Philip Hone

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Philip Hone
Philip Hone by John Wesley Jarvis 1809.jpeg
Philip Hone, oil on canvas, John Wesley Jarvis, 1809. DeYoung Museum
57th Mayor of New York City
In office
1826–1827
Preceded by William Paulding, Jr.
Succeeded by William Paulding, Jr.
Personal details
Born October 25, 1780
New York, New York
Died May 5, 1851(1851-05-05) (aged 70)
New York, New York
Political party Federalist
Whig
Residence New York City
Profession Auctioneer
Merchant
Corporate President

Philip Hone (October 25, 1780 – May 5, 1851) was Mayor of New York City from 1826 to 1827.[1][2][3] He was most notable for a detailed diary he kept from 1828 until the time of his death in 1851. His recorded diary is said to be the most extensive and detailed of his time in 19th century America.

Biography[edit]

Philip Hone was born in New York City on October 25, 1780. Son of a German immigrant carpenter, Hone became wealthy in the auction business.

Originally a Federalist, he was elected Mayor in 1826 and served one term. He later became active in the Whig Party.

He became a man of great prominence in New York society for his wealth, sophistication, extensive travel and good taste, and was good friends with most of the political, artistic and scientific leaders of his day. Most notable among them were: Washington Irving, Samuel Morse, Daniel Webster, John Jacob Astor and U.S. Presidents John Quincy Adams and Martin Van Buren.

Hone's diary records not only his society engagements and the major events and spectacles in the city in the first half of the century, but also his view of a changing city: his disapproval of Andrew Jackson; the disconcerting effects of the city's constant construction; and his utter disgust with most Irish immigrants.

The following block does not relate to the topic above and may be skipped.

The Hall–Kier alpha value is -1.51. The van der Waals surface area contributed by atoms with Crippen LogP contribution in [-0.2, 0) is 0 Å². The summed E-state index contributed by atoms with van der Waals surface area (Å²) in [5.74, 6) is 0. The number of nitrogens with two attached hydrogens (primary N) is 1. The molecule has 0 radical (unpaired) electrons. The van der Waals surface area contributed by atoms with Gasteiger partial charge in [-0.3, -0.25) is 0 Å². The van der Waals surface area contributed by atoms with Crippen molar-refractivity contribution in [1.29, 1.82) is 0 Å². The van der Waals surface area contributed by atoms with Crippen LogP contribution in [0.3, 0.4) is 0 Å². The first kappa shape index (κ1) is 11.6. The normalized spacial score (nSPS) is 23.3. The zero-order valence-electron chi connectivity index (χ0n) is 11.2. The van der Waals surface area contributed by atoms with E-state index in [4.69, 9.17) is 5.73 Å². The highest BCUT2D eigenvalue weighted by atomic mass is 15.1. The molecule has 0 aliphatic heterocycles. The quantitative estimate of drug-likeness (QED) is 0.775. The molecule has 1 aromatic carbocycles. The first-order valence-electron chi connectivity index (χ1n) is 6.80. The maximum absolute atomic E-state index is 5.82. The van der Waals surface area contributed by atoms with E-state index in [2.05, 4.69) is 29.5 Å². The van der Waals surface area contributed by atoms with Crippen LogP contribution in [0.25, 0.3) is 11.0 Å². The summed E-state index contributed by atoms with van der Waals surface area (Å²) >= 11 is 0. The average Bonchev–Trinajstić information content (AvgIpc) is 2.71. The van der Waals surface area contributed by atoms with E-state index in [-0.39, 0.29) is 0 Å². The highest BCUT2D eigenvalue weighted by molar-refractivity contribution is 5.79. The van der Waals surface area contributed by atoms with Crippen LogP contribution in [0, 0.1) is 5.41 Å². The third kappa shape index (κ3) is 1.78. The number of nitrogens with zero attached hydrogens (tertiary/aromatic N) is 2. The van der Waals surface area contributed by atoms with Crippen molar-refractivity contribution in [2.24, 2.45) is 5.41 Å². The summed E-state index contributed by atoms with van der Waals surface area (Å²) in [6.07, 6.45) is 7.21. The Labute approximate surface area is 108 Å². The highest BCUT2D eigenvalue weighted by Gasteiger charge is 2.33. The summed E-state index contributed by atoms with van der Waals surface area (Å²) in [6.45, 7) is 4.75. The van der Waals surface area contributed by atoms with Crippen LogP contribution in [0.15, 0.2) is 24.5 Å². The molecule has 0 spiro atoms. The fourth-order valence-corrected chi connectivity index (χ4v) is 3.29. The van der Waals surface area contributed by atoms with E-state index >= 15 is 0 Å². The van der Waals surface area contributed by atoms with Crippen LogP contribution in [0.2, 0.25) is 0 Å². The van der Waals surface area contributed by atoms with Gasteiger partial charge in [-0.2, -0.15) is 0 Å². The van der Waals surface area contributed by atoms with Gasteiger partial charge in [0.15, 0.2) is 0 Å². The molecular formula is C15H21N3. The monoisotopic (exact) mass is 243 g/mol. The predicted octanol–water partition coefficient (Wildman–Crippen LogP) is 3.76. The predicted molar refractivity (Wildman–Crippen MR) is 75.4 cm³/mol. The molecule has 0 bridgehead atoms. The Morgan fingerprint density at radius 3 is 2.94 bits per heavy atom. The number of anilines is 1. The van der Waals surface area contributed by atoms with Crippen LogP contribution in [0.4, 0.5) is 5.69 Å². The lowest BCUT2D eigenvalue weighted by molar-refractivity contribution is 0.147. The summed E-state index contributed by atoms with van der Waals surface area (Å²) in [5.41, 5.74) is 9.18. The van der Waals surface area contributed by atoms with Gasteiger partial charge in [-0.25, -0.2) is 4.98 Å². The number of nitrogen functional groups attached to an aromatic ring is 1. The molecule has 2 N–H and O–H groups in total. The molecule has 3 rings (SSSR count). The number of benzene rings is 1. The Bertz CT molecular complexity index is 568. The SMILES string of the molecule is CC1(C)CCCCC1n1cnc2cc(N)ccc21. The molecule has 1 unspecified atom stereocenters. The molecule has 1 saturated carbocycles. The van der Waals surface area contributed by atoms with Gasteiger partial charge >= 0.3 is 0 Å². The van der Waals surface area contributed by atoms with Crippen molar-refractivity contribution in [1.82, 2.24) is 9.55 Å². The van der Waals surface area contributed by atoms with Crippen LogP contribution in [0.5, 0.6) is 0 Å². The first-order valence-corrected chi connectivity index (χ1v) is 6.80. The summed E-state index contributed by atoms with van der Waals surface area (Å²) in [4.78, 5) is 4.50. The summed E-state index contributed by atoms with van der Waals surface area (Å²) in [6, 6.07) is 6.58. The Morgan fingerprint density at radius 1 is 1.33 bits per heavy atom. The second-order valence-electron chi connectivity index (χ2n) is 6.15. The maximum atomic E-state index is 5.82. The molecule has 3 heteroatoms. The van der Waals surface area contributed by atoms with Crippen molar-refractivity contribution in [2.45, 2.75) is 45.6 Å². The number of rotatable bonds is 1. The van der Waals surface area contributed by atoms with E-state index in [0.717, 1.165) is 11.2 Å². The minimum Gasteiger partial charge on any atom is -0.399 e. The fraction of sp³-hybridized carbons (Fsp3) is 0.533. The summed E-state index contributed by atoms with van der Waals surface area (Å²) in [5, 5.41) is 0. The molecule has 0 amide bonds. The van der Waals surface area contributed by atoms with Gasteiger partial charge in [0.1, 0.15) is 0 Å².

He was a successful merchant and a founder of the Mercantile Library Association and he was the first President of the Delaware and Hudson Canal Company in 1825 and 1826. In 1827 he was elected into the National Academy of Design as an Honorary Academician. Hone lived in an elegant town house at 235 Broadway, opposite City Hall Park.[4] The site was later one of those purchased by F. W. Woolworth for construction of the Woolworth Building.

During the Zachary Taylor administration he served as Naval Officer of the Port of New York.

Hone died in New York City on May 5, 1851. He was buried at Saint Mark's Church in-the-Bowery.

Honesdale, Pennsylvania, is named in honor of Philip Hone, as is Hone Avenue in the Bronx.

Notes[edit]

  1. ^ Willis, Samuel J. Manual of the Corporation of the City of New York for the years 1841 & 2. New York: Printed by order of the Common Council, printer J. W. Bell, 1841. p. 165. Online at HathiTrust.
  2. ^ Lamb, Martha J.; Harrison, Mrs. Burton. History of the City of New York: Its Origin, Rise and Progress. New York: A. S. Barnes and Company, 1877/1896. Volume 3, p. 704. "Philip Hone was the mayor-elect of 1826. On the 16th of January he was conducted to the council chamber of the City Hall ... and introduced to ex-Mayor Paulding, who administered the oath of office".
  3. ^ Minutes of the Common Council of the City of New York, 1784-1831. Volume XV, November 10, 1825 to December 25, 1826. New York: City of New York, 1917. p. 150. Records that Mayor-elect Hone took the oath of office on January 16, 1826.
  4. ^ Image here.

External links[edit]

Political offices
Preceded by
William Paulding Jr.
Mayor of New York City
1826–1827
Succeeded by
William Paulding Jr.